The value of Fannie and Freddie preferred has dropped sharply. Fannie’s Series S preferred, for example, closed at $11.29 a share on Friday, down from $15.20 a week earlier and $25.70 at the end of 2007. Fannie and Freddie’s preferred shares remain on review for possible further downgrades, Moody’s said.

    Moody’s cited the risk that the companies will have to skip dividend payments on the preferred shares if losses deplete their capital below certain thresholds. It also pointed to uncertainty about how the preferred stock would be treated if the Treasury Department acquires stakes in Fannie or Freddie. If Treasury decided to buy preferred shares in the companies to boost their capital, it could further reduce the value of the existing preferred shares.

    Fannie has about $21.7 billion of preferred stock outstanding, based on the par value of that stock, and Freddie has about $14.1 billion. Those preferred shares are held by many U.S. insurance companies and banks.

    Ratings Cut

    Moody’s lowered preferred-stock ratings for both companies to Baa3, the lowest investment-grade rating, from A1. Standard & Poor’s Ratings Services recently made a more modest cut, taking the preferred ratings to A-minus from AA-minus.

    Moody’s kept the companies’ senior long-term debt rating at AAA, reflecting expectations that the U.S. government would make sure holders of such debt, which include many central banks and commercial banks, are repaid.

    [snip]

    In a report this week, debt-research firm CreditSights said U.S. banks “likely represent a large portion of the owners” of Fannie and Freddie preferred stock. Among the institutions that hold the preferred shares are M&T Bank Corp. and Sovereign Bancorp Inc.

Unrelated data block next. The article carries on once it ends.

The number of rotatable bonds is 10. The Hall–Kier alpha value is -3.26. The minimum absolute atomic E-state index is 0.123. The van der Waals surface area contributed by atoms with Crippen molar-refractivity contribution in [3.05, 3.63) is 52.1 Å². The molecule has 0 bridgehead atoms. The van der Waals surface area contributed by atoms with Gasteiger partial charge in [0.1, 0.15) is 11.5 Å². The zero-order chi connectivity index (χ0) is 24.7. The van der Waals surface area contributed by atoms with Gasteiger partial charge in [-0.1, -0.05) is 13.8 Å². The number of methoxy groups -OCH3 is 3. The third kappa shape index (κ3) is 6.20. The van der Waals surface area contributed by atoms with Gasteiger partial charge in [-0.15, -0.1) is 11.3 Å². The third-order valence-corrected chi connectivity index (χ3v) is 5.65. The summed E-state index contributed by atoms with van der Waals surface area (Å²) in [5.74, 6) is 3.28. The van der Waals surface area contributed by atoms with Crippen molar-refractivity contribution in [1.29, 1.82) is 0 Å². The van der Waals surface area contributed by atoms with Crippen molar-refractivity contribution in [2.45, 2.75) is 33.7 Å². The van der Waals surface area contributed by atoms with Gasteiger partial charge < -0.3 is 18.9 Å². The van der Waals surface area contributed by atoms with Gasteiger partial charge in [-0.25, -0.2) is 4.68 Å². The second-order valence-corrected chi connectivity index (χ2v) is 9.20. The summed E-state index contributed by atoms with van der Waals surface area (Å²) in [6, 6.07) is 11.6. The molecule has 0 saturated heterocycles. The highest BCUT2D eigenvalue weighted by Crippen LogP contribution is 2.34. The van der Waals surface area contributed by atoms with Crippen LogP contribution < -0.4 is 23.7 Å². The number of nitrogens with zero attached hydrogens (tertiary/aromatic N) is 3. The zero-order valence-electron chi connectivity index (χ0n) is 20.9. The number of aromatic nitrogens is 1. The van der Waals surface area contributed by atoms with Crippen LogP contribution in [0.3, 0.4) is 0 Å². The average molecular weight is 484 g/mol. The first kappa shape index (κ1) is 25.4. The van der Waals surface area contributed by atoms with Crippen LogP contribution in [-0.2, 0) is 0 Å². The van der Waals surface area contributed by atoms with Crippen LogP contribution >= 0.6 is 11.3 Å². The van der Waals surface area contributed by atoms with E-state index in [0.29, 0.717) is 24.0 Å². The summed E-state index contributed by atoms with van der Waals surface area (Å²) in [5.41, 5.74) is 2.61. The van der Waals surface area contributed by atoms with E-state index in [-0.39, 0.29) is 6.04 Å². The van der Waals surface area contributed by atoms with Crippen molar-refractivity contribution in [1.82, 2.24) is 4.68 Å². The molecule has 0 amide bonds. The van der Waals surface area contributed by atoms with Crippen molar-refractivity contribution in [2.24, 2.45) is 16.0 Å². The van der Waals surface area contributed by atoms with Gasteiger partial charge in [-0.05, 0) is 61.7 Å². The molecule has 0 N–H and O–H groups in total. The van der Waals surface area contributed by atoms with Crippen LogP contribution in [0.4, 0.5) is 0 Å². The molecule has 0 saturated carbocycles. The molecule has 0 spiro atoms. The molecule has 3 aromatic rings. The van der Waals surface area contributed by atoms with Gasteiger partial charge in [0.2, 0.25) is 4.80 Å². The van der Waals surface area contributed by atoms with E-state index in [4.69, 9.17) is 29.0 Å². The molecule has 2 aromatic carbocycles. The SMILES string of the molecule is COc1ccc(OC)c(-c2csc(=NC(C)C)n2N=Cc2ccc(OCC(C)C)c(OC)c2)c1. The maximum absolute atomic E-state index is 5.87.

Sovereign, which is one of the nation’s biggest savings-and-loan institutions, is among the most exposed to Fannie and Freddie, according to the report. The Philadelphia-based thrift holds preferred stock in the two companies with a par value $623 million, representing 0.78% of Sovereign’s total assets. The CreditSights report estimates that a total write-off of those Fannie and Freddie assets could wipe out as much as four quarters worth of earnings. Shares of Sovereign fell 19% this week.

    Responding to the report, Sovereign said it took into account potential declines in its investments when it raised capital earlier this year. “Even in a worst-case scenario, we remain well capitalized and have a more than adequate cushion under all regulatory standards,” said Kirk Walters, the firm’s chief financial officer, in a statement.

    Representatives of M&T Bank could not be reached for comment.

    First Place Financial Corp., a thrift based in Warren, Ohio, on Tuesday announced a $1.3 million charge against earnings to reflect the drop in the value of its Fannie Mae preferred stock. The thrift has $3.3 billion of total assets.

    [snip]

    The two companies won’t run out of cash in the near term. They were still able to sell short and medium-term debt this week, though they had to pay higher interest-rate premiums than has been the norm in recent years. If they are unable to sell debt, they could borrow from the Federal Reserve, sell some of their mortgage securities, or use those securities as collateral for borrowings from other financial institutions.